• Jenn Kalchik

Book Review: Station Eleven

Updated: 2 days ago



Station Eleven, written by Emily St. John Mandel, has been in my "TBR" (to-be-read) pile for a few years. I ended up reading it TWO WEEKS (early March) before the United States started quarantine efforts for COVID-19. As we know now, COVID-19 is now a pandemic, and reading a book about a pandemic and the ramifications of the pandemic during an actual pandemic felt surreal. Without being able to make correlations between the pandemic mentioned in the book and COVID-19, it was a captivating read for fans of post-apocalyptic fiction.


Station Eleven navigates between two timelines that alternate throughout the book. The first timeline is the early days of the pandemic called the Georgia Flu (believed to have originated in the country of Georgia) and how society collapsed. As Day 0 is declared for the Georgia Flu, the production of King Lear takes place in Toronto, ON, which ends in tragedy as the main actor (Arthur Leander) dies onstage due to a heart attack. After the performance, an audience member who tried to perform CPR on the actor gets a warning that things are going to be much worse, so he goes to the grocery store to stock up on supplies and hunkers down with his brother, who is in a wheelchair. The audience member stocks up on pantry food, fresh food, toiletries, and more, which hit home because of how people were initially hoarding essential items in bulk when not everyone could afford to purchase items in bulk. At the time of reading this, people were starting to hoard toilet paper like crazy. Throughout this timeline, we see how quarantine is affecting both brothers and what happens when both of them realize they can't stay in the apartment any longer.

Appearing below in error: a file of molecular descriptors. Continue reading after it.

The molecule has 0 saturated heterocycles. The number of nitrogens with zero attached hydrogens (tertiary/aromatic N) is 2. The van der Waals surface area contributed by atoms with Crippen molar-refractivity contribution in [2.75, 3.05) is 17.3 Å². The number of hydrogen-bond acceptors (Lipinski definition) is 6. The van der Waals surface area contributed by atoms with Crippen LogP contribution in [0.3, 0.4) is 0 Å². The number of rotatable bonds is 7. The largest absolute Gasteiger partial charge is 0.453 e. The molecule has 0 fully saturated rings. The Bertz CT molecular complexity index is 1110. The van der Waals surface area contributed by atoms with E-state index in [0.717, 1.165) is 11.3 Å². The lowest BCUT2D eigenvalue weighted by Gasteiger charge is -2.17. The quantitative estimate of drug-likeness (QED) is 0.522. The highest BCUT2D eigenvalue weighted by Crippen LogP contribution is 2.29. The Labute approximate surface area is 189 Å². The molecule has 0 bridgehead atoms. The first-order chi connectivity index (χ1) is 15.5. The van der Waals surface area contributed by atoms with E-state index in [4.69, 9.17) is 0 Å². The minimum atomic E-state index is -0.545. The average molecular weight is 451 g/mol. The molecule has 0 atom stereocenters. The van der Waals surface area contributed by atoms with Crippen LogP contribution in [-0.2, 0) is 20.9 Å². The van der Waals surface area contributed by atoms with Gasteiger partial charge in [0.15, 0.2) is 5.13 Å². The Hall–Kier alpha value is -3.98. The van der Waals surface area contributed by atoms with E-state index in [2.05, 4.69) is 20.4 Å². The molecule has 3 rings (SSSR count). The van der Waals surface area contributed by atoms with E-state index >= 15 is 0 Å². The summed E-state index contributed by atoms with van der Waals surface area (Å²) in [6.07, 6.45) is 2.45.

The second timeline takes place 20 years after Day 0 of the Georgia Flu pandemic. We learn that a majority of the population was killed by the pandemic, and resulted in the society collapsing because modern technology could not be maintained: no mass transportation, no internet, no electricity, etc. One of the actors that were in the production of King Lear back in Toronto is now in a traveling theatre troupe that travels around the Great Lakes area to bring theatre, music, and entertainment to the villages in the area, including my hometown: Traverse City, MI. We find out that this actor is collecting stories and magazine clippings of Arthur to try and piece together her life before the pandemic. In one town, they discover that the leadership has changed since the last time they visited and the town is now being controlled by a cult. This cult plays a significant role in the lives of the troupe after they leave the town, which eventually leads to a confrontation between the troupe and the cult.


For my 2020 Reading Challenges, I used "Station Eleven for the following prompts and challenges:

As a fan of theatre, I really appreciated how theatre played an important role in this book. In the first timeline, the story kicks off at the theatre. In the second timeline, we see how theatre is still happening and people appreciate that they can be distracted/entertained by theatre for one night. I currently volunteer for a non-profit community theatre, and like many organizations, we were affected by COVID-19. We're not sure what the future looks like for theatre after the country starts to open again; will the actors have to wear masks on stage while in character? Will we have to cap audience sizes to limit crowds? It's up in the air right now, but as the saying goes, the show must go on.


While I loved reading this book, if you want to escape the current events/stories of COVID-19, maybe wait to read "Station Eleven" until the pandemic has passed.


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